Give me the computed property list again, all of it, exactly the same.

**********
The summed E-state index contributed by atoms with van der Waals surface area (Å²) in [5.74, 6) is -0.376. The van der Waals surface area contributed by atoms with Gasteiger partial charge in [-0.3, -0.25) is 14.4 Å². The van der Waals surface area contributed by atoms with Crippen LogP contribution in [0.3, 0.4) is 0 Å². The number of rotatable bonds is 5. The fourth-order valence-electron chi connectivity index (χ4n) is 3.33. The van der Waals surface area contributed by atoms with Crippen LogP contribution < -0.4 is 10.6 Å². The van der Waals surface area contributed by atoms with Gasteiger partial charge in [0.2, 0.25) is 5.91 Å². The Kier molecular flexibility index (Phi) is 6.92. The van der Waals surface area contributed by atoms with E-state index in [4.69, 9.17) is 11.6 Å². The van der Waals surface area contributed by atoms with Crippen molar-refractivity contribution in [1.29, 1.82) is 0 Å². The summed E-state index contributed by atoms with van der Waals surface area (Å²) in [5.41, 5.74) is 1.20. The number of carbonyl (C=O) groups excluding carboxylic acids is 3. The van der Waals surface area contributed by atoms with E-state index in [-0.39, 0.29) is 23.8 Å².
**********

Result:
The summed E-state index contributed by atoms with van der Waals surface area (Å²) in [5.74, 6) is -0.376. The van der Waals surface area contributed by atoms with Gasteiger partial charge in [-0.3, -0.25) is 14.4 Å². The van der Waals surface area contributed by atoms with Crippen LogP contribution in [0.3, 0.4) is 0 Å². The number of rotatable bonds is 5. The fourth-order valence-electron chi connectivity index (χ4n) is 3.33. The van der Waals surface area contributed by atoms with Crippen LogP contribution < -0.4 is 10.6 Å². The van der Waals surface area contributed by atoms with Gasteiger partial charge in [0.2, 0.25) is 5.91 Å². The Kier molecular flexibility index (Phi) is 6.92. The van der Waals surface area contributed by atoms with E-state index in [4.69, 9.17) is 11.6 Å². The van der Waals surface area contributed by atoms with Crippen molar-refractivity contribution in [1.29, 1.82) is 0 Å². The summed E-state index contributed by atoms with van der Waals surface area (Å²) in [5.41, 5.74) is 1.20. The number of carbonyl (C=O) groups excluding carboxylic acids is 3. The van der Waals surface area contributed by atoms with E-state index in [-0.39, 0.29) is 23.8 Å².